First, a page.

Lula was initially sentenced to nine years and six months by judge Sergio Moro last year. In January, the conviction was not only upheld by the TRF-4, but more prison time was tacked on to the original sentence. His lawyers are appealing the decision on “technical grounds,” arguing that his trial contained 38 omissions, 16 contradictions and five areas that were unclear.
Many legal observers, including his defense team, insist that the former head of state is the victim of a calculated lawfare campaign to prevent him from running in this year's presidential campaign. When the Public Prosecutor's Office initially charged Lula in 2016, prosecutor Henrique Pozzobon admitted that there was no “conclusive evidence” that Lula is the “owner” of the apartment complex in Guaruja.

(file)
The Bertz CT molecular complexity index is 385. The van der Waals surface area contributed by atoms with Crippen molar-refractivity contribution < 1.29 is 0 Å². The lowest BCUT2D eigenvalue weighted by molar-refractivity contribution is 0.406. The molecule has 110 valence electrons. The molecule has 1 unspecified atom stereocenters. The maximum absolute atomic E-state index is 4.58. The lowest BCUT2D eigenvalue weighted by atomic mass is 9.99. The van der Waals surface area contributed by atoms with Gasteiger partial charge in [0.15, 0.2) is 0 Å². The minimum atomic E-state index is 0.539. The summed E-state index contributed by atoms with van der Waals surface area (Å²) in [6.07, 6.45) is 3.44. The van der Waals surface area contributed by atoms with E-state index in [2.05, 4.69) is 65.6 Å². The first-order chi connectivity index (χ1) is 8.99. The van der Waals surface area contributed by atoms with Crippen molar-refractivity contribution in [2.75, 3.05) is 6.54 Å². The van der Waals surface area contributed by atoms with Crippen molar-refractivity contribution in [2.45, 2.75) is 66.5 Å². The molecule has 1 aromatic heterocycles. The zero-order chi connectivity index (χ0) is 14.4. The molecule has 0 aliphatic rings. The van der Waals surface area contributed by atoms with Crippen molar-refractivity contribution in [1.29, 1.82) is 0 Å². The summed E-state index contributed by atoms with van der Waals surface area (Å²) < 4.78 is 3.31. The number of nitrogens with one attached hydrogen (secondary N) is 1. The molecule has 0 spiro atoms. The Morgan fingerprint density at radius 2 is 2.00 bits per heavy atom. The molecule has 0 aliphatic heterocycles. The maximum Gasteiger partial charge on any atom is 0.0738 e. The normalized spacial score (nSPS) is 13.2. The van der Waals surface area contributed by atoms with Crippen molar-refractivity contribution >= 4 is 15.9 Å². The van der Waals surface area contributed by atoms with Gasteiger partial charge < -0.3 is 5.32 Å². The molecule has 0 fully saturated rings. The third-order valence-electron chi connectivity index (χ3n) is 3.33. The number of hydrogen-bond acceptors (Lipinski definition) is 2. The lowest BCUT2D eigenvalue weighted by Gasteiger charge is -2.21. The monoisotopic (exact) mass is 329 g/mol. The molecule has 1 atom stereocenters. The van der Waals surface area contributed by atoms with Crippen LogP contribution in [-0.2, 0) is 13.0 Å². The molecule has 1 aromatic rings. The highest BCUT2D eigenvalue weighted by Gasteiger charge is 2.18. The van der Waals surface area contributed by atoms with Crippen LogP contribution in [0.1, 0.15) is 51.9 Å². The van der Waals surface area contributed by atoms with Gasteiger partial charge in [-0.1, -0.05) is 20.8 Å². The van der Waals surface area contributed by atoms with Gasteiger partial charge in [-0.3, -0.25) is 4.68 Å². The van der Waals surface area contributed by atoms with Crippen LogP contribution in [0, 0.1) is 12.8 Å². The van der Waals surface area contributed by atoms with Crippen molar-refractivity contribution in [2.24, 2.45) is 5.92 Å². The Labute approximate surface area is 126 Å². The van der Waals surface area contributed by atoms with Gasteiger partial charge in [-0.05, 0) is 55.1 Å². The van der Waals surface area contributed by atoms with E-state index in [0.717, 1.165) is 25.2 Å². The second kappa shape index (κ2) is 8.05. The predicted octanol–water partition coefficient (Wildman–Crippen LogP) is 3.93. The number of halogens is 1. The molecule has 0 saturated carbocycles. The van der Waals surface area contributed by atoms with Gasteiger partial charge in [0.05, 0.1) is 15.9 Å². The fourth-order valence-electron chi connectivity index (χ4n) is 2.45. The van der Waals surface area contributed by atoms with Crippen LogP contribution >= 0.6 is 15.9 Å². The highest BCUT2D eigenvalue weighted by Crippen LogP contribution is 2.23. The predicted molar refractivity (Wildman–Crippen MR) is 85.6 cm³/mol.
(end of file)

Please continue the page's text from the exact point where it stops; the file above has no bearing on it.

In response to the TRF-4 decision, Lula said, “I'm going to stay here. This is where I was born; this is where I belong. The only thing I'm afraid of is betraying my people.”
Lula remains the top candidate in all presidential polls, including the latest Barometro Politico Estadao-Ipsos where he's ahead of the pack with 42 percent. He launched his pre-presidential candidacy at an event hosted at Exominas in Belo Horizonte last month.
During his speech, he said that his “torturers,” in reference to judges, the corporate media and others who have pursued him on alleged corruption charges, can arrest “my flesh, but my ideas will carry on free. They will not detain our dreams.”
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